Do you see the problem? You probably don’t, but for me, it shouts. The issue is that an Arrest is only valid for 24 hours. Because of the gap in the incarceration warrants, a lawyer can usually get an Inmate out.

That means that part of what the system has to do is to be able to say not only what the current state, but what was the state at any given point in time. Those are usually called Temporal Systems, or Append Only systems, since you are not allowed to make modifications existing data, only create new data.

They also tend to be quite hard to work with, but this is still isn’t a post about the technical stuff, so we will let it go until we get to the good parts.


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Macto: And it goes on your permanent record, too!

According to the way the blog posts are currently scheduled, I just spent about a month doing nothing but talking about stuff that has very little to do with the implementation, code or even just rough architecture. I bet you thought that you were going to see some code, diagrams and something real that you can sink your teeth into…

Well, not so fast, this is supposed to be a DDD sample, as such, the first and foremost topic that discuss is the actual domain. I think that this is likely to be the last of the pure domain posts, and I’ll get started with the actual design stuff shortly. But before we do that, we need to learn about one last aspect of the domain, the Inmate’s Record.

So far, we have dealt mostly with the Dossier, the legal stuff that means that we can keep an Inmate in lawful incarceration, but in addition to that, we also have the Inmate’s Record. The Record is basically all the interesting things that the prison stuff needs to know about the Inmate. Those things range from cliff notes version that you need to look at before you interact with an Inmate to a detailed record of his stay in prison.

The cliff note version is usually used in briefing about the guy, “Look, we have to take him to his court date, you need to remember, the guy is on suicide watch, so never leave him alone…”. In the cliff note version, we highly important aspects of the Record. Suicidal, Flighty (tried / planning to escape), Avoid Putting With Inmate X, etc.

The Full Record is used for things like intelligence reviews, interviews, parole hearings, and in any case where there is a need to learn a lot about the Inmate.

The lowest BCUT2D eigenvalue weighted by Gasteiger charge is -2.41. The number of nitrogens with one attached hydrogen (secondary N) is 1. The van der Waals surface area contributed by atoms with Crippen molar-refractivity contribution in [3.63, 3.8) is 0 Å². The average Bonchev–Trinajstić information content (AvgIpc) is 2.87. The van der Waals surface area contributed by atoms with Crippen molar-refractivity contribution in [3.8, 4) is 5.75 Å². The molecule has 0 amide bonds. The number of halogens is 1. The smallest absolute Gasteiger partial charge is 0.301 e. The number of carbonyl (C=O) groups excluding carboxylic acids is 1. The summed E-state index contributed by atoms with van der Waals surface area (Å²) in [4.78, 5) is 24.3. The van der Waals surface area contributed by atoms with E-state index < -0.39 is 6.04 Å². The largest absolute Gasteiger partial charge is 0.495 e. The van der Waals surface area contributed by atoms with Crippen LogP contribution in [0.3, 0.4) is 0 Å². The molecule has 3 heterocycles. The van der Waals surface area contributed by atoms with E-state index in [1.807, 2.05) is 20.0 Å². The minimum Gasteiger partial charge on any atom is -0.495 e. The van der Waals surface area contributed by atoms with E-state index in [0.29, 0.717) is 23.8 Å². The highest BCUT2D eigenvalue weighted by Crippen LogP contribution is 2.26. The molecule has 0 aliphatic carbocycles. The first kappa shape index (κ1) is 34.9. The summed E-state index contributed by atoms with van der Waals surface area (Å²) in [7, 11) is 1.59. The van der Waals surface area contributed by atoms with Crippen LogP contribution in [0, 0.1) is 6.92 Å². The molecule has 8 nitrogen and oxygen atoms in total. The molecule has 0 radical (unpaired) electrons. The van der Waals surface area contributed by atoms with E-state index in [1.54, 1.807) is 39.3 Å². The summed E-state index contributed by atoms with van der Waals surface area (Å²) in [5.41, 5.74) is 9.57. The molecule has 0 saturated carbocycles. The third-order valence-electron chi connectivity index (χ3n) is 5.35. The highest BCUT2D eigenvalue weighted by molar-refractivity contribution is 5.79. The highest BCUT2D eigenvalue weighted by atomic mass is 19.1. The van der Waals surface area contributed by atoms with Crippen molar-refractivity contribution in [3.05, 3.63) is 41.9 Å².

What goes into the Record?

  • Guards’ reports
  • Intelligence gathered
  • Disciplinary actions

And probably a whole lot more that I am forgetting. It is important to note the difference between the Dossier, which is usually handled by Legal and the Record, which is usually handled by Staff. They both refer to the same Inmate, but they are usually handled, maintained and used completely separately.


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Macto: Once more from the top, I swear I had a few more over there

Counting is more than just a regular event in prison, it is more like the heart beat of the entire operation. Indeed, one of the more disruptive events in a prison is when Inmates refuse to be Counted. That is ranked up there will a full scale riot.

Macto is meant to be mostly about the legal aspects of an Inmate’s incarceration, but it can’t ignore the Counting. Indeed, we need to explicitly support those. Just to make our life complicated, when Inmates are Counted, they don’t actually have to be Counted (except at Opening Count and Closing Count, of course), they just have to be Accounted For.

For example, an Inmate may be at the Courthouse during Noon Counting, and that is just fine, as long as we know that he is there. Or there might be an Inmate that is present in another cell during the day, which is also pretty common.

Any changes for the counting for Closing Count are usually pretty extraordinary, something being hospitalized, just arriving from a very long day at Court, etc.

In Macto, we need to record not only that the counting has been made, but also:

  • How many Inmates where present?
  • How many Inmates where supposed to be there?
  • If there are any discrepancies, are they accounted for?

Oh, and you can’t just not accept invalid data, because if an Inmate has Escaped, you still need to be Count all of the rest (in fact, you want to be able to Count them very quickly, nothing make sure that you’ll Count as a suspected or real Escape attempt).

Speaking of which, there is another aspect of Inmate management that we haven’t spoken about yet, the actual tracking of the inmate, but I’ll discuss that in my next post.


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Macto: Day to day life

So the officer shows up in the morning, logs into Macto, and… what does he sees? What are the day to day operations that are required?